Your Living SituationStart by undertaking the arduous task of looking at your grades. How did you do? If you fell a bit short of your goals, think of what could be the problem. Was it your distance from the library? Maybe it was your loud roommate. These questions are important when considering where to live. Sure, living above the local 3 a.m. fast food spot could be fun and convenient, but think about the noise and the distractions. On the other hand, living too far away could mean you’ll find it difficult to find the energy to see your friends or go to class. Think of your schedule, the transportation available to you, and your budget. Sometimes you really don’t have a choice. In that situation, make resolutions. If you’re too far to easily visit friends, make sure to venture onto campus at least once a week outside of class. One idea is to walk. If you force yourself to walk to your far-away class, you’ll dread the trek back and end up studying or meeting friends in town instead of watching TV at home. Also, be honest about your roommates. However close you may be, if they make too much noise or are too dramatic to allow for a calm and stable studying and living environment, living with an acquaintance may be the best call. If you don’t trust yourself to say no to your friends, tell your parents the truth about your situation. They’ll probably force you to find a better roommate.
Your ClassesForget the end goal and think about your passions. Though a physics degree is admirable, if you dislike all your courses, it’s time to change now rather than later. The later you change your mind, the more you’ll have to catch up on. If you look ahead to your senior courses and feel no excitement, this may be your last chance to try something better. As a sophomore, you’ll likely have more choice in your courses. Don’t just choose an interesting courses title- research the professor, ask older students, look at the syllabus, and contact the professor if you’re really undecided. Tell your advisor anything you may be considering. They know the course list and may be able to point you to something you’ve never thought about. Most of all, don’t take classes just to be with friends. Go make new acquaintances and focus on what you want to study and learn.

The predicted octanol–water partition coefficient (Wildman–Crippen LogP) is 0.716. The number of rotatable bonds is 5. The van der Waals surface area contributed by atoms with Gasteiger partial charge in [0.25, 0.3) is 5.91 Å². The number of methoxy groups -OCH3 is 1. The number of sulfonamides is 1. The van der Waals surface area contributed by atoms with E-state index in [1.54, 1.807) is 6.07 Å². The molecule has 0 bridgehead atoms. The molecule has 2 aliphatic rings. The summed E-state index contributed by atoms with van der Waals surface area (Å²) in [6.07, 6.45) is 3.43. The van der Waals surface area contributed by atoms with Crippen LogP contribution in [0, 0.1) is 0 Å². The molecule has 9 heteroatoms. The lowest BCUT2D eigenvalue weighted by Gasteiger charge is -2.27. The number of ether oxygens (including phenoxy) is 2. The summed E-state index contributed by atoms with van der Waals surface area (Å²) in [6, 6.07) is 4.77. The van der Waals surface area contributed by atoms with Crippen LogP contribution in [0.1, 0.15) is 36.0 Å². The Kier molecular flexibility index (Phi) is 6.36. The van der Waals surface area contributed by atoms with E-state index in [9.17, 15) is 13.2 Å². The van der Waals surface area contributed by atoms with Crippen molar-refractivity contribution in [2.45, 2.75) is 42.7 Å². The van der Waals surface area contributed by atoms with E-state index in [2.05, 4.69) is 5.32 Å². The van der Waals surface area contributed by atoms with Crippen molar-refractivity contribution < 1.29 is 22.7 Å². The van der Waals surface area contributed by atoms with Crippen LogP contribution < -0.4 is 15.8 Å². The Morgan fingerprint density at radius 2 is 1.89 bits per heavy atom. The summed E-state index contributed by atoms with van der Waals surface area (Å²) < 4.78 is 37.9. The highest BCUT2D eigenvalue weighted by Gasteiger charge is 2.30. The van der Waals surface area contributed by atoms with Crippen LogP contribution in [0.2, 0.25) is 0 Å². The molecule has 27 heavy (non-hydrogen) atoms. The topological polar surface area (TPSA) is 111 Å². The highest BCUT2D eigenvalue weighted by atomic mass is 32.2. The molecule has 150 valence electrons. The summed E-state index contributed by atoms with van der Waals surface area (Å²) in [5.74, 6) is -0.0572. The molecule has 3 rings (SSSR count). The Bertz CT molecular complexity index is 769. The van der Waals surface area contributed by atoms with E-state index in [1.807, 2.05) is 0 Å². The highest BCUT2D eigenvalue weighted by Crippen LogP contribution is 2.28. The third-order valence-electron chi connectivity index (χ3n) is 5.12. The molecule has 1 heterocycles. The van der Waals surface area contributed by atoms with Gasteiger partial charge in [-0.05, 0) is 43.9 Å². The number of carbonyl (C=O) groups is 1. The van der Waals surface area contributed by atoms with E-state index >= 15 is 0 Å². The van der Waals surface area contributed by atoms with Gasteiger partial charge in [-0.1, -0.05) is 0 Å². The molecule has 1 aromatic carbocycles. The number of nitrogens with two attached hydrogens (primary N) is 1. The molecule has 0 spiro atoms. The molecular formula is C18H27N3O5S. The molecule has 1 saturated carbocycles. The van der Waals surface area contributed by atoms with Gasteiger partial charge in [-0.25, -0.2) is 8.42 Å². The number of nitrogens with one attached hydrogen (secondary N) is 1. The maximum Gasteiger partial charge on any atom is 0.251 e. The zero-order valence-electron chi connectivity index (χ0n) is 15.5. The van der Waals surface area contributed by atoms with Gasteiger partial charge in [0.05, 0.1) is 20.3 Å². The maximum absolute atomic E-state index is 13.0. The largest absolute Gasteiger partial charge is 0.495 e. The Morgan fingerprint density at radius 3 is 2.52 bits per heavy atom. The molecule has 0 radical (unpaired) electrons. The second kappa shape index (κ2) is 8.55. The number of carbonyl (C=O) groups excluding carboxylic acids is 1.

Your ExtracurricularsMany students join so many clubs in first year that they don’t end up participating in a single one. Make second year different. Start with one club that you enjoyed last year or people have recommended and vow to get involved. Maybe make this one a club that will help make connections within your major or field. See if any of the athletic clubs are worth the money. Join one and decide how many classes or practices to attend per week in order to keep active. Ask a friend to join as well for added motivation. Obviously, feel free to attend any other club activities that seem interesting. If you have time, indulge in whatever club is fun and welcoming, even if it appears to have no benefit for your career or academic studies. Remember that accepting a position in a club means that you should give that club everything you have. They elected you, so you should go to the meetings you agreed to attend and take initiative. You can always quit at the end of the year.
Focus on YouIn sophomore year, you’ll have more on your plate. Remember to monitor your own stress and wellbeing. Remove toxic relationships. In your new living situation, decide to share space with people who support and help you. Let go of pre-conceptions about what you should have achieved by now. If you’re too busy to date, then that’s fine. If you had no internship last year, apply this year. Run for the committee positions you were too shy to run for last year. Take an acquaintance for coffee to become better friends. Ask a professor if they know of any research opportunities. Use everything you learned this year to make sophomore year that much better.
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